I'm 24. Almost 25. My birthday is in a month. What was your life like at that age? What were your goals? No, not goals. What was your life like then? At 24, my mother was divorced with a 3 year-old son. She was living in a house her brother had to co-sign on because divorced women were seen as a credit risk back then.
My father, if memory serves me well, had just moved from Colorado to Norfolk, Virginia because he had never seen the ocean. He was working as a carpenter and living next door to my mother. He was driving a '57 Chevy with a bad transmission that he would repair regularly in his driveway so he could go to work the next morning.
One brother (the 3 year-old from two paragraphs ago) was going to college in Radford, Virginia. He was dating one of the women who he probably should have married and never did. He fished a lot and spent most of his time with his best friend, John.
My other brother was a college drop out and living across the street from my parents (in that same house Mom had bought years before). To the best of my memory, he was kind of at a low point then.
Jeremy was working 12 hour shifts at a textile factory in Radford and dating Gen. He had just recently bought his dog, Casey. He was 25 when he met me. I was 18.
Where should you be at 24? What should you be doing? I think it's different for everyone. There is no map of life. Have I lived my whole life in the future? Have I spent so much time worrying about tomorrow that I can't enjoy today? I don't think so. I think my version of today is a lot more packed and fast-paced than some. It's a good speed for me, though.
I went to public school originally. I skipped the third grade. Actually, I spent most of my second grade in the third grade classroom down the hall. I would come back to my second grade class and my teacher would have me grade my classmates' papers. Sigh. I found out a lot of things when I got to fourth grade that I missed by skipping third. That's when you start using "regular" paper (not that landscape stuff with the huge font size). That's when you learn cursive. I had the cursive down but the different paper was a little bit of a shock.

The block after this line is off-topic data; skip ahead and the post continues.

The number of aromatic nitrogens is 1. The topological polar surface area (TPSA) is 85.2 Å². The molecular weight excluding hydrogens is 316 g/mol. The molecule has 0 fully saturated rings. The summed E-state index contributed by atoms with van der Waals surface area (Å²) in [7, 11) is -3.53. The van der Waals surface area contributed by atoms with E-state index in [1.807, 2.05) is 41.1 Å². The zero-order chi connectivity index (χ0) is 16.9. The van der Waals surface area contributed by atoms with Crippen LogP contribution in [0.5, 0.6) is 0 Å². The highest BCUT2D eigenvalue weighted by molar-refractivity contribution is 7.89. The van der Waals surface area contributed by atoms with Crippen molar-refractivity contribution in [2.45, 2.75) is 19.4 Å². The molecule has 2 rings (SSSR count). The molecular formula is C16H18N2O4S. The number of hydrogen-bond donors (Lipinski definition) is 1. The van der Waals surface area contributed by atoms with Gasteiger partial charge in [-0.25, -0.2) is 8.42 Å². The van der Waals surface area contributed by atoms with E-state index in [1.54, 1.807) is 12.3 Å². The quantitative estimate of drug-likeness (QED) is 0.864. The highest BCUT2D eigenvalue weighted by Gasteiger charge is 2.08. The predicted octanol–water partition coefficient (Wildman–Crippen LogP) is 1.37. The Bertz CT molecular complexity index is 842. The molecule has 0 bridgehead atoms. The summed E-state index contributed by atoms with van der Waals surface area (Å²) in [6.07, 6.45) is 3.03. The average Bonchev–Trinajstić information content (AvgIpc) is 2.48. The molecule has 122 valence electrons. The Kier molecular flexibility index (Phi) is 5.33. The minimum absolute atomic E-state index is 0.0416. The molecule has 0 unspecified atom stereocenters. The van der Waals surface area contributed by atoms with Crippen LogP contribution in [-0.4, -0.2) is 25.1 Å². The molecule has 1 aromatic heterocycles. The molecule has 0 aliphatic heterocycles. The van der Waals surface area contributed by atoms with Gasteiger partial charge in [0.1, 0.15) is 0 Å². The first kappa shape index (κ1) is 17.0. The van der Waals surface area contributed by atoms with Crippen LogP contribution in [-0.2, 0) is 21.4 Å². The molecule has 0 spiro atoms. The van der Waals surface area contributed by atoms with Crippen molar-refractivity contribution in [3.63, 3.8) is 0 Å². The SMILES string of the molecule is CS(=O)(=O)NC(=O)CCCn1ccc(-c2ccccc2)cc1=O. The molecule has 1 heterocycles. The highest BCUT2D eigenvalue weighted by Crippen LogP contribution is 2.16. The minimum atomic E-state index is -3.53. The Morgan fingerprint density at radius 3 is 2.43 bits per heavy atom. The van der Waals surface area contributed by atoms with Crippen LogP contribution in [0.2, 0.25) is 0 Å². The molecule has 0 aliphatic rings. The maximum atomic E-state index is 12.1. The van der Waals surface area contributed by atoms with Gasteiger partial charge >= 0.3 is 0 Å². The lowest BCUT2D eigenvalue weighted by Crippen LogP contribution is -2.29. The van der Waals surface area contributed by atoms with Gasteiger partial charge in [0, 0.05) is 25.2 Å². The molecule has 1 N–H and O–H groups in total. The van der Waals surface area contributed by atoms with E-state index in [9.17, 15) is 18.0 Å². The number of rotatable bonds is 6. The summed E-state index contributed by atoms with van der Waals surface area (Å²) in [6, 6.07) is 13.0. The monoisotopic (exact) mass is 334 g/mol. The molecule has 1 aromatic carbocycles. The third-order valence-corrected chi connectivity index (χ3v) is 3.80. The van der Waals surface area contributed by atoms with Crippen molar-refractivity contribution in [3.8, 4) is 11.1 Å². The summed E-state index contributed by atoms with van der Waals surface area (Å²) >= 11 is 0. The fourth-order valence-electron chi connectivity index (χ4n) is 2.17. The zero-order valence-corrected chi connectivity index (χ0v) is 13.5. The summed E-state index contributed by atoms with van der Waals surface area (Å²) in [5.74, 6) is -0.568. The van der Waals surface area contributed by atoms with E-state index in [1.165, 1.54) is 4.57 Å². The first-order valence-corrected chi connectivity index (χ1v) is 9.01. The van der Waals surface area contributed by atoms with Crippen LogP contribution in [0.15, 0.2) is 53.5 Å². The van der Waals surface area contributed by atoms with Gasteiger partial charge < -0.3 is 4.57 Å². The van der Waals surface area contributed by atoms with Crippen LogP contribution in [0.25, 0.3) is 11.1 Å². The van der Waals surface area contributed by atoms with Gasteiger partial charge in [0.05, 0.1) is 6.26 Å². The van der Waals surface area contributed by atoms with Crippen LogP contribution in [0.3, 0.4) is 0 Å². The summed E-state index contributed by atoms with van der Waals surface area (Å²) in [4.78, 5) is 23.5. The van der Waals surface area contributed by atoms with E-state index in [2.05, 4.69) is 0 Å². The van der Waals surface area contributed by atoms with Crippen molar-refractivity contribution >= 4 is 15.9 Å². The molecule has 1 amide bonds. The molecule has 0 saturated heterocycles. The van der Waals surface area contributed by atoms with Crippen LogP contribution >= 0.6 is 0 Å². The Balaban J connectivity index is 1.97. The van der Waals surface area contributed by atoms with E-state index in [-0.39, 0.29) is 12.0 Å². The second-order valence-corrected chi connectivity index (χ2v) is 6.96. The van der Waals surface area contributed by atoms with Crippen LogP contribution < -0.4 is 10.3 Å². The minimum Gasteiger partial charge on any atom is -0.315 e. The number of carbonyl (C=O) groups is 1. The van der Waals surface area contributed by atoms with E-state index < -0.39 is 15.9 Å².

When I got to middle school I spent most of the sixth grade in the seventh grade classes. By the end of that year, it was going to be somewhat ridiculous for me to go into the seventh grade and do all the same things over again. My mother lamented that I was not going to adapt well if I skipped another grade. That I was going to be over two years younger than most of my classmates. There is something to be said for being the same age as your peers. My parents did not know what to do with me. They didn't want me to be bored, but they didn't know if moving up another grade was the best for me either.
The final solution was for me to go to private school. I started seventh grade at Norfolk Academy. It changed my life for the better. I didn't skip another grade, but just went to a completely different environment. I had opportunities at that school that I never would have had in public school (nevermind that tuition was more there than in-state tuition at Virginia Tech). I took five years of Latin. I took a math independent study course my senior year (they ran out of math courses for me). I studied cello from the principal cellist for the Virginia Symphony. I took dance lessons from a man with international renown. I did so many things that I could never have done in public school. Or maybe I could have, but it wouldn't have been as easy.
At what point do you stop being in grades? What grade would I be in now? 19th grade? What is the curriculum in that grade? Does it count as skipping another grade if I finished college in three years? Does that put me in 20th grade? Does it really matter?